Sharjah: Five years from today and the world — for the first time in human history — will be populated with more elderly people than children under the age of five, according to the World Health Organisation (WHO).
As the number of elderly people rapidly increases every year, WHO has put its focus for World Health Day this year on ageing and health. The UAE joined the celebration and promotion of good health among the elderly by holding a two-day Geriatric Conference yesterday at the Radisson Blu Hotel in Sharjah.
Called “Good Health….Long Life,” the event was attended by Shaikh Mohammad Bin Saqr Al Qasimi, Assistant Undersecretary and Director of Sharjah Medical District, Dr Yousuf Al Serkal, Director of Kuwaiti Hospital and a number of medical practitioners and specialists from across the UAE.
“World Health Day is a special event for all health organisations all over the world. The celebrations come this year as part of the demographic changes all over the world. Throughout the past years, the births and death rates have decreased while the number of elderly people has increased,” Dr Mahmoud Fikri, Assistant Undersecretary for Health Policies at the Ministry of Health, said in his speech.
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“In the UAE, the number of elderly people increased three times between 1995 to 2010 and is expected to represent 20 per cent of the population by 2020,” Dr Fikri added.
This increasing number of elderly people, Dr Fikri said, could mean more chronic diseases like heart disease, diabetes, cancer, osteoporosis and others. These will lead to more new challenges and financial burdens on health services all over the world.
Hence, the Ministry of Health has put a premium on raising health services for the ageing population according to international practices.
Elderly home care programmes began in Ras Al Khaimah in 2008 followed by Umm Al Quwain and Ajman medical districts in 2010. A total of 168 people were registered as elderly. A team, consisting of one doctor and three nurses, has so far conducted 2,200 home visits.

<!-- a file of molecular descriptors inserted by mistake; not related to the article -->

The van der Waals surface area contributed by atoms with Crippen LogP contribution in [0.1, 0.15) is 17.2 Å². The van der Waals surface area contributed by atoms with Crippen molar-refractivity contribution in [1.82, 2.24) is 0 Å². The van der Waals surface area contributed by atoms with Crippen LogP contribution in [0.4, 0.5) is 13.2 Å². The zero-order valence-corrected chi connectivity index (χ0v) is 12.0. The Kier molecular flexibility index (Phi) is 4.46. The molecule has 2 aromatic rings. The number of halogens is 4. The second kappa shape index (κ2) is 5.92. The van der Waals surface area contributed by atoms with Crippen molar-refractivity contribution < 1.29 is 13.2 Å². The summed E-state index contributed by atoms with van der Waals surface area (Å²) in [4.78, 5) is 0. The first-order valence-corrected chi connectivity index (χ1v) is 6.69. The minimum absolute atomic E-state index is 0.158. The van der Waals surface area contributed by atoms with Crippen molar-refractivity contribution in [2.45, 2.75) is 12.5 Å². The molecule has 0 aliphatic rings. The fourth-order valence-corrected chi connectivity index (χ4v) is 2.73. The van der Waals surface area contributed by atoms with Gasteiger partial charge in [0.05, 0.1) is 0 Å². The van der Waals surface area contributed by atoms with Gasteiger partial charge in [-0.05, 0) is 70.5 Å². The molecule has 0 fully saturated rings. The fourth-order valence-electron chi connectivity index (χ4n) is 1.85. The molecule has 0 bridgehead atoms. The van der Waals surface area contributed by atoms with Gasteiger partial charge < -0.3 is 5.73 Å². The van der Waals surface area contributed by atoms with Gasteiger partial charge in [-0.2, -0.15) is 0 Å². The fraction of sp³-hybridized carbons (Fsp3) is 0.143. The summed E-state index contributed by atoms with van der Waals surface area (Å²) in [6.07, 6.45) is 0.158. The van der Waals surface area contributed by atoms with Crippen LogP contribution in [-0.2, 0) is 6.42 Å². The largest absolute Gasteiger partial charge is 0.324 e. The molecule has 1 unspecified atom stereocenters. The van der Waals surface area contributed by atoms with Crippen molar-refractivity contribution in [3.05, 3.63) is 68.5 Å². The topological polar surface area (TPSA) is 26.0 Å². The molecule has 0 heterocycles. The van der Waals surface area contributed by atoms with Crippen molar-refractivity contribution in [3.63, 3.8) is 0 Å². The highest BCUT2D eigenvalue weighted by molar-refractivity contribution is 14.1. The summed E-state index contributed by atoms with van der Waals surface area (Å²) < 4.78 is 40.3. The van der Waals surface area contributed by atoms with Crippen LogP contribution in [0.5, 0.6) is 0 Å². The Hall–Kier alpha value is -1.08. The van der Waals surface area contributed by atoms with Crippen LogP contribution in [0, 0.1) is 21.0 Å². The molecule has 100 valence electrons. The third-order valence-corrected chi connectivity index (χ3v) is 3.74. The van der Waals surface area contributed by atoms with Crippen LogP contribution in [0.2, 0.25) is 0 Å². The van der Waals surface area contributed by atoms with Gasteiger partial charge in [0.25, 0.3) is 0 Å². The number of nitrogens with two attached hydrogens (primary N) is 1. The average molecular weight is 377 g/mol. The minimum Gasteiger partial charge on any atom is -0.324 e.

But the need for elderly home care is rapidly increasing.
“A holistic approach when it comes to geriatric care is needed as caring for the young versus the “old” are two totally different principles,” Dr Salwa Al Suwaidi from Dubai Health Authority said.
The older population may have multiple health problems, very slow recovery, and may have atypical presentation of diseases, Dr Al Suwaidi added.
Throughout the conference, several important topics such as health education, psychological and social issues that elderly people face in their lives and the role of nursing in the elderly field were set to be discussed.
Clinical nutrition and dietetics, age friendly primary health centres, osteoporosis in elderly people and urinary incontinence and dementia among old people will be discussed today.
old outnumber young
In the next five years, adults aged 65 and above will outnumber children below the age of five.
By 2050, these older adults will outnumber children under the age of 14.
The number of people today aged 60 and above has doubled since 1980.
The number of people aged 80 years will almost quadruple to 395 million between now and 2050.
The majority of older people live in low or middle-income countries.
By 2050 this number will have increased to 80 per cent.
— Source: World Health Organisation